The Galaxy Note7 has been announced by Samsung with a Snapdragon 820, 4GB of RAM, and a spiffy curved AMOLED screen. It can even look deeply into your eyes with its iris scanner. If you just can't wait to wrap your hands around this slab of metal and glass, all the major carriers will be happy to take your money very shortly. Here are all the specifics.
There is perhaps no better-selling “enthusiast” or “power-user” smartphone than Samsung's Galaxy Note series. When it debuted in 2011, it was dismissed as ridiculous by many (myself included). It was too big, we said - too big to hold, “and for what? Who needs this?” many of us barked at the time (how wrong we were). But the Note series became a runaway success, and each year, millions of Samsung fans await the latest iteration.
Last year’s Note, though, may have been the biggest letdown in the Note series yet. It had no microSD slot, no removable battery, and it didn’t even launch in Europe - perhaps a signal of the Note series entering a wind-down phase.
The number "six" is so last year—Samsung has just announced the Galaxy Note7 to bring the numbering in-line with the flagship S phones. There were a myriad of leaks leading up to this moment, so nothing here is too surprising. It's a big Samsung phone with a stylus, a curved AMOLED, an iris scanner, and speedy internals.
We hear regularly from readers who were given confusing (and sometimes alarming) information by the support reps for one company or another. This is almost always a result of the front-line customer service people being misinformed or confused, but the latest Samsung support blunder is a particularly annoying example of this phenomenon. The official Samsung support Twitter account is adamant that the new US unlocked Galaxy S7 and S7 Edge won't get updates, but that's just nonsense.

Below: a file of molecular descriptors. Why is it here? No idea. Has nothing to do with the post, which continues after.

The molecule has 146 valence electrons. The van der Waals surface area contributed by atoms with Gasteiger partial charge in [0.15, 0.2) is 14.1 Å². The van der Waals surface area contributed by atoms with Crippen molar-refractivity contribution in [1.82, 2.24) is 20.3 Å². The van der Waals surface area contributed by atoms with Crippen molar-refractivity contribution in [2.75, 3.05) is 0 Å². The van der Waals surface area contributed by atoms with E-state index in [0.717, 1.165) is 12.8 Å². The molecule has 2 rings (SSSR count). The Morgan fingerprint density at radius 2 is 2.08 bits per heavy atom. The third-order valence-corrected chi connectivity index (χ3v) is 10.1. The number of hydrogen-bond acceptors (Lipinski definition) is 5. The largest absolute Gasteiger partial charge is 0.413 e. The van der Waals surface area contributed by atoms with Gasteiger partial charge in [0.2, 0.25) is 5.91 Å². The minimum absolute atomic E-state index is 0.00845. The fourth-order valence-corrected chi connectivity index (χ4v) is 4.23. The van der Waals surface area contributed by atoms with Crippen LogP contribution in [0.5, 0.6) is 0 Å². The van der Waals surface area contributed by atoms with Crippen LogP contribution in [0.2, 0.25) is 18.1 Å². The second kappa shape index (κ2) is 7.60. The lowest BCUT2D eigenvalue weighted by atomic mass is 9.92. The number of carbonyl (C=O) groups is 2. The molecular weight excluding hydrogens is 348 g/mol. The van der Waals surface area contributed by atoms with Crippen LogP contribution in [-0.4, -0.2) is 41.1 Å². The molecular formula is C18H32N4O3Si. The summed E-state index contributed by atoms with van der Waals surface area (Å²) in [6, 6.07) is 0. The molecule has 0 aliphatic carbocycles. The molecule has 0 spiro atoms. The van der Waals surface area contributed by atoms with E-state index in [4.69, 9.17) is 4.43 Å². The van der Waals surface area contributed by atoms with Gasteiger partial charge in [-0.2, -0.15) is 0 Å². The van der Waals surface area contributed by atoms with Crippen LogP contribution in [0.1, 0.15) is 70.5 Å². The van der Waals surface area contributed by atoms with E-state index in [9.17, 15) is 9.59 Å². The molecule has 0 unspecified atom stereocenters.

Two years ago Google introduced extensions for Google Docs and Sheets. These third-party add-ons expanded on what the browser-based word processor and spreadsheet could do, often integrating them with online services. Now that functionality has made its way to Android.
Who says that Nexus owners get to have all the fun? Yesterday an innocuous XDA thread claimed to have a beta version of an Android 7.0 build, ready and waiting for Huawei's dual-camera phone, the P9. Usually that sort of post when we're still weeks or months away from a full AOSP release of a new Android version is, to put it bluntly, bunk. But in this case, users who have flashed the ROM say that it's functional and apparently legitimate - Huawei's proprietary EMUI skin, marked as version 5, is running on top of Nougat. It's working on the EVA-L09 model; others may not be compatible.
After nearly a year of rumors, teardowns, a vague announcement, and a false start, Google Play's Family Library is finally going live today. It will begin rolling out over the next few days to users in Australia, Brazil, Canada, France, Germany, Ireland, Italy, Japan, Mexico, New Zealand, the United Kingdom, and the United States. Other countries will surely join the list in time, but those will be the first. Family Library will allow up to six family members to share purchased content with each other without paying for additional copies.
One of the best ways to stay motivated to exercise is by enlisting friends and doing it in groups. I can't tell you how often I've gotten off my chair and walked around frantically to beat someone at a Fitbit challenge, which amounts to added activity that I would have never done otherwise. Now this friendly competition aspect is making it into the Runkeeper app.
Version 7.0 of Runkeeper is adding the option to create running groups. You can choose whether you want to challenge each other on weekly or monthly distance or weekly run frequency, then pick the duration of the challenge, invite some of your Runkeeper buddies, and assign a fun name to the group.